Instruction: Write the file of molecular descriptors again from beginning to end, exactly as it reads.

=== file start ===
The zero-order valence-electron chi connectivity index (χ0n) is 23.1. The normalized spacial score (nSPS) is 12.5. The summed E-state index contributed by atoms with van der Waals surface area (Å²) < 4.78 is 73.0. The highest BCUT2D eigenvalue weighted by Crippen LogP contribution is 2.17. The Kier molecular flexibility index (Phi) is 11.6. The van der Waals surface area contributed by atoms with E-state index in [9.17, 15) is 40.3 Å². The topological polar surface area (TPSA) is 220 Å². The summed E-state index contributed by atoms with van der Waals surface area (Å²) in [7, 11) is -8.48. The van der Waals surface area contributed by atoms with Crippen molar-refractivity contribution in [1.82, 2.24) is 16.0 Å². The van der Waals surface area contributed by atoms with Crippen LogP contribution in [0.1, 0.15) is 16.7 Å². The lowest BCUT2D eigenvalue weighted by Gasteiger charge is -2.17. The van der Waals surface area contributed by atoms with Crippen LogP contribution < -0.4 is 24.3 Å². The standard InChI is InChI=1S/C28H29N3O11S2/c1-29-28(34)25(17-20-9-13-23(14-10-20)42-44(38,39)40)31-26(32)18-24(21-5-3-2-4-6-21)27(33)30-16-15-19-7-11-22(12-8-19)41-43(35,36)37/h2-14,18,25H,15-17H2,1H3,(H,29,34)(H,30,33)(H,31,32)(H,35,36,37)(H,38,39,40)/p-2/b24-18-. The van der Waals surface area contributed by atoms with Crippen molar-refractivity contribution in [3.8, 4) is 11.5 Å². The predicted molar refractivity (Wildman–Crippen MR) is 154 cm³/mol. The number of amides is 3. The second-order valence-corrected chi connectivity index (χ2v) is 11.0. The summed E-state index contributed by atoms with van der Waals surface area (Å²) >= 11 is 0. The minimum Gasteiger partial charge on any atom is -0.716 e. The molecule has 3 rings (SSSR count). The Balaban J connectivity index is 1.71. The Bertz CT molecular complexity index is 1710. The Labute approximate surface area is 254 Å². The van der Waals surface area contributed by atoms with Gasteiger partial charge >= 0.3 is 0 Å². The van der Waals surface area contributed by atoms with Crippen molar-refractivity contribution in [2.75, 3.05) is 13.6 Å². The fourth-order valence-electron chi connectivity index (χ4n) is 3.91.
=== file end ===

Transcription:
The zero-order valence-electron chi connectivity index (χ0n) is 23.1. The normalized spacial score (nSPS) is 12.5. The summed E-state index contributed by atoms with van der Waals surface area (Å²) < 4.78 is 73.0. The highest BCUT2D eigenvalue weighted by Crippen LogP contribution is 2.17. The Kier molecular flexibility index (Phi) is 11.6. The van der Waals surface area contributed by atoms with E-state index in [9.17, 15) is 40.3 Å². The topological polar surface area (TPSA) is 220 Å². The summed E-state index contributed by atoms with van der Waals surface area (Å²) in [7, 11) is -8.48. The van der Waals surface area contributed by atoms with Crippen molar-refractivity contribution in [1.82, 2.24) is 16.0 Å². The van der Waals surface area contributed by atoms with Crippen LogP contribution in [0.1, 0.15) is 16.7 Å². The lowest BCUT2D eigenvalue weighted by Gasteiger charge is -2.17. The van der Waals surface area contributed by atoms with Crippen LogP contribution < -0.4 is 24.3 Å². The standard InChI is InChI=1S/C28H29N3O11S2/c1-29-28(34)25(17-20-9-13-23(14-10-20)42-44(38,39)40)31-26(32)18-24(21-5-3-2-4-6-21)27(33)30-16-15-19-7-11-22(12-8-19)41-43(35,36)37/h2-14,18,25H,15-17H2,1H3,(H,29,34)(H,30,33)(H,31,32)(H,35,36,37)(H,38,39,40)/p-2/b24-18-. The van der Waals surface area contributed by atoms with Crippen molar-refractivity contribution in [3.8, 4) is 11.5 Å². The predicted molar refractivity (Wildman–Crippen MR) is 154 cm³/mol. The number of amides is 3. The second-order valence-corrected chi connectivity index (χ2v) is 11.0. The summed E-state index contributed by atoms with van der Waals surface area (Å²) >= 11 is 0. The minimum Gasteiger partial charge on any atom is -0.716 e. The molecule has 3 rings (SSSR count). The Balaban J connectivity index is 1.71. The Bertz CT molecular complexity index is 1710. The Labute approximate surface area is 254 Å². The van der Waals surface area contributed by atoms with Gasteiger partial charge >= 0.3 is 0 Å². The van der Waals surface area contributed by atoms with Crippen molar-refractivity contribution in [2.75, 3.05) is 13.6 Å². The fourth-order valence-electron chi connectivity index (χ4n) is 3.91.